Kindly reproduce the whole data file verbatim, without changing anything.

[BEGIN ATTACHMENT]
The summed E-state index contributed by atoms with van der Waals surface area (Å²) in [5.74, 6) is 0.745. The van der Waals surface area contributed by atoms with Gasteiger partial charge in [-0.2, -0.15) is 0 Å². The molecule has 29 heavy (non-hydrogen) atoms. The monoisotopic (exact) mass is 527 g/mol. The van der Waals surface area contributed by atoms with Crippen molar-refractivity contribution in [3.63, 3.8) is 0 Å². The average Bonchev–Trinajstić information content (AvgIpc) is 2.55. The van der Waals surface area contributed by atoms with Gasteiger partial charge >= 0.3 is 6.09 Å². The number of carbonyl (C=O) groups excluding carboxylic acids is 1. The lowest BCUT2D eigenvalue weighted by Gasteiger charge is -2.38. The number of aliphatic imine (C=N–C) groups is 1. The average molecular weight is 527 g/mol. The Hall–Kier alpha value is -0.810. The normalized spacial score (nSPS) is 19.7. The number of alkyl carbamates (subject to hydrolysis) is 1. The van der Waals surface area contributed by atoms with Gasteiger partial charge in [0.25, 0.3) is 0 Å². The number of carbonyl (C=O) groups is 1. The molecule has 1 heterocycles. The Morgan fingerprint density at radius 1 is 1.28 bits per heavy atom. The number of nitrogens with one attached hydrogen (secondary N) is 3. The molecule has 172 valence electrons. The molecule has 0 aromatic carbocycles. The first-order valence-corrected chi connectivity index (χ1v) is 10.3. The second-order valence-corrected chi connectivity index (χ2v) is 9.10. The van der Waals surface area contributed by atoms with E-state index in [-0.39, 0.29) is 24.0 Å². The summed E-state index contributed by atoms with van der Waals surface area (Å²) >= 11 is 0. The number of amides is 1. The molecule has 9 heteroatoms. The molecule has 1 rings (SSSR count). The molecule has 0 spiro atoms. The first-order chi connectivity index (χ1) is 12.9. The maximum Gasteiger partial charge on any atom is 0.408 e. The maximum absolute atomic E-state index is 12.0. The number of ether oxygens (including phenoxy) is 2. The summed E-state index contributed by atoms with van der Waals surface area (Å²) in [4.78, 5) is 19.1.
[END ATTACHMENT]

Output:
The summed E-state index contributed by atoms with van der Waals surface area (Å²) in [5.74, 6) is 0.745. The van der Waals surface area contributed by atoms with Gasteiger partial charge in [-0.2, -0.15) is 0 Å². The molecule has 29 heavy (non-hydrogen) atoms. The monoisotopic (exact) mass is 527 g/mol. The van der Waals surface area contributed by atoms with Crippen molar-refractivity contribution in [3.63, 3.8) is 0 Å². The average Bonchev–Trinajstić information content (AvgIpc) is 2.55. The van der Waals surface area contributed by atoms with Gasteiger partial charge >= 0.3 is 6.09 Å². The number of carbonyl (C=O) groups excluding carboxylic acids is 1. The lowest BCUT2D eigenvalue weighted by Gasteiger charge is -2.38. The number of aliphatic imine (C=N–C) groups is 1. The average molecular weight is 527 g/mol. The Hall–Kier alpha value is -0.810. The normalized spacial score (nSPS) is 19.7. The number of alkyl carbamates (subject to hydrolysis) is 1. The van der Waals surface area contributed by atoms with Gasteiger partial charge in [0.25, 0.3) is 0 Å². The number of carbonyl (C=O) groups is 1. The molecule has 1 heterocycles. The Morgan fingerprint density at radius 1 is 1.28 bits per heavy atom. The number of nitrogens with one attached hydrogen (secondary N) is 3. The molecule has 172 valence electrons. The molecule has 0 aromatic carbocycles. The first-order valence-corrected chi connectivity index (χ1v) is 10.3. The second-order valence-corrected chi connectivity index (χ2v) is 9.10. The van der Waals surface area contributed by atoms with E-state index in [-0.39, 0.29) is 24.0 Å². The summed E-state index contributed by atoms with van der Waals surface area (Å²) >= 11 is 0. The number of amides is 1. The molecule has 9 heteroatoms. The molecule has 1 rings (SSSR count). The molecule has 0 spiro atoms. The first-order chi connectivity index (χ1) is 12.9. The maximum Gasteiger partial charge on any atom is 0.408 e. The maximum absolute atomic E-state index is 12.0. The number of ether oxygens (including phenoxy) is 2. The summed E-state index contributed by atoms with van der Waals surface area (Å²) in [4.78, 5) is 19.1.